CSP-geothermal hybridisation: Real potential or red herring?

Pairing CSP with geothermal assets could be a winning combination, and much of the American southwest is considered prime area where both could function well together. But issues of cooling and scale have yet to be resolved.

By Bob Moser, Americas correspondent

The US is currently the world leader in installed geothermal electric capacity with 3,086 MW in 2010. Its neighbour Mexico ranks fourth, with 958 MW, and is considered a potential growth market due to its proximity to California and geothermal hotspots in the along the Pacific coast.

High-pressure steam at geothermal sites can deplete and falter over time, diminishing the production of energy turbines above. New studies show those turbines could at least partially run on CSP-generated steam, and a range of cost-benefits may be realized by both industries.

The problem is, it hasn't been tested yet. There are no known CSP-geothermal hybrid plants operating anywhere in the world at the moment, according to NREL.

AREVA Solar currently has geothermal sites that happen to be in valued CSP locations, near California's Imperial Valley and the Salton Sea.  Within the last 18 months, the company has had inquiries for potential hybrid sites in northern Nevada and the Mojave Desert area of California, but interest isn't widespread.

“Developers aren't looking at this really seriously right now because it's more of a retrofit option,” said Milton Venetos, AREVA Solar's vice president of systems performance. “You'd have to identify promising (geothermal) candidates and go after them, and their existing facilities.”

A natural fit

Medium-temperature geothermal spots are being explored in Nevada and Utah, throughout the west coast and Gulf of Mexico. But California through Oregon is where most development is taking place today, and that's an area attracting new solar projects as well. Karl Gawell, executive director of the Geothermal Energy Assocation, isn't surprised that growing interest in pairing technologies has accompanied geothermal expansion.

“When you look at California and ask yourself what the renewable systems are that make most sense, given the demand profile its solar and geothermal,” Gawell said. “Their output just about tracks demand load in the state. So there are obvious market benefits in those two technologies working together.”

By pairing CSP with an existing geothermal power block, a developer can realize substantial savings on the project's overall capital expenditures compared to a stand-alone solar plant. In most CSP projects, the power block represents at least 30% of total cost, Venetos said, so linking CSP and existing geothermal can save that much, if not more, over a greenfield plant.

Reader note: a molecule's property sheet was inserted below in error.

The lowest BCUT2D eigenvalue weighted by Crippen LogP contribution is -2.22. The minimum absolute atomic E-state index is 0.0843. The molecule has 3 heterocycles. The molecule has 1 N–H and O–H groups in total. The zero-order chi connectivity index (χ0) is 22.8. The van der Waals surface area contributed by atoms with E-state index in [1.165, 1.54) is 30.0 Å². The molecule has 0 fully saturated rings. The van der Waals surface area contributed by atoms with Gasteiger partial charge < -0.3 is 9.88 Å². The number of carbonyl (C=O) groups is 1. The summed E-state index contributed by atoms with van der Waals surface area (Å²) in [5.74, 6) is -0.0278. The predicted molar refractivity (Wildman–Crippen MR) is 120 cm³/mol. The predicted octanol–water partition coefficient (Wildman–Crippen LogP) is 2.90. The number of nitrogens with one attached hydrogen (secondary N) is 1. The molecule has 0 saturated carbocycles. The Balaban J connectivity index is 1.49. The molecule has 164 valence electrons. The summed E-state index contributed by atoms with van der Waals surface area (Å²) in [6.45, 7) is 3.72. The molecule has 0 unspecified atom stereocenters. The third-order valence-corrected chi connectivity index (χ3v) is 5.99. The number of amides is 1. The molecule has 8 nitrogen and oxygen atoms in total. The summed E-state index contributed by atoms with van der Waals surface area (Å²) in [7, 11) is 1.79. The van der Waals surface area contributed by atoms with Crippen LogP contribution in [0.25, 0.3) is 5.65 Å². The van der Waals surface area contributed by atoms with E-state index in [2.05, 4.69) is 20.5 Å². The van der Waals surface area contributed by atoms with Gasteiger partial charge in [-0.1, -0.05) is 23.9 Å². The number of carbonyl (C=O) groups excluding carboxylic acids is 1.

The overall supply stream of a hybrid plant in the American southwest could be a great match for peak load times there. Geothermal plants typically offer lower performance during the afternoon, when CSP could augment supply.

Geothermal can help CSP offer renewable energy around the clock, a key selling point for negotiations with utilities that have been wary of inconsistent supply from wind and solar. CSP would also benefit by doubling up on land-use, diluting the criticism of mirror sprawl with the efficiency of geothermal, which boasts the smallest ratio of land-use to megawatt amongst renewables.

The most prominent downside is that both power sources share the handicap of water usage if they're run with a wet-cooling model, said Craig Turchi, senior engineer at NREL's CSP program. “Wet-cooling is the single biggest reason this (hybrid) could be a problem,” he said. “For most of these plants in the Southwest, water is at a premium there.”

Turkey leads on solar-geothermal

Most countries outside of the US that sport strong geothermal potential are poorly situated for solar, and vice versa. But one country that may beat everyone to solar-geothermal hybridization is Turkey, where several high-temperature geothermal sites are producing energy, and solar power potential is now being realized. Engineering group BM Holdings, which holds 140 geothermal exploration licenses throughout Turkey, is in advanced stages of pioneering a hybrid geothermal-solar plant.

The company has already drilled seven wells and filed applications for preliminary operating rights to three reservoirs of superheated geothermal steam. A hybrid plant would use geothermal steam to power an initial series of generators, after which the hot water would pass through a solar tower to bring the water's temperature up to a necessary 120 degrees Celsius.

The Turkey hybrid is on hold at the moment because of low solar energy prices offered by the government. This would be the first hybrid plant of its kind in the world, and could serve as a model for future projects elsewhere.

Back in the US, the biggest challenge in Venetos' eyes is finding the right mix of available sites that have geothermal production in place, and good solar potential. In the end, the hybrid market may simply not be as big as everyone imagines.

“Overall market size is an issue, because geothermal is still relatively small in the total energy market (less than 1% of total US energy),” Venetos said. Establishing new geothermal sites continues to be an uphill battle for developers, as capital expenditures to drill deep wells are among the highest in renewable energy.

“But people are looking at a whole array of new technologies with new eyes, including geothermal, and you have to do that,” said Gawell of the GEA. “You've got to recognize that just because something doesn't immediately leap out at you doesn't mean it isn't a good idea.”  

Image credit:Solar Heat Pump Electrical Generation System

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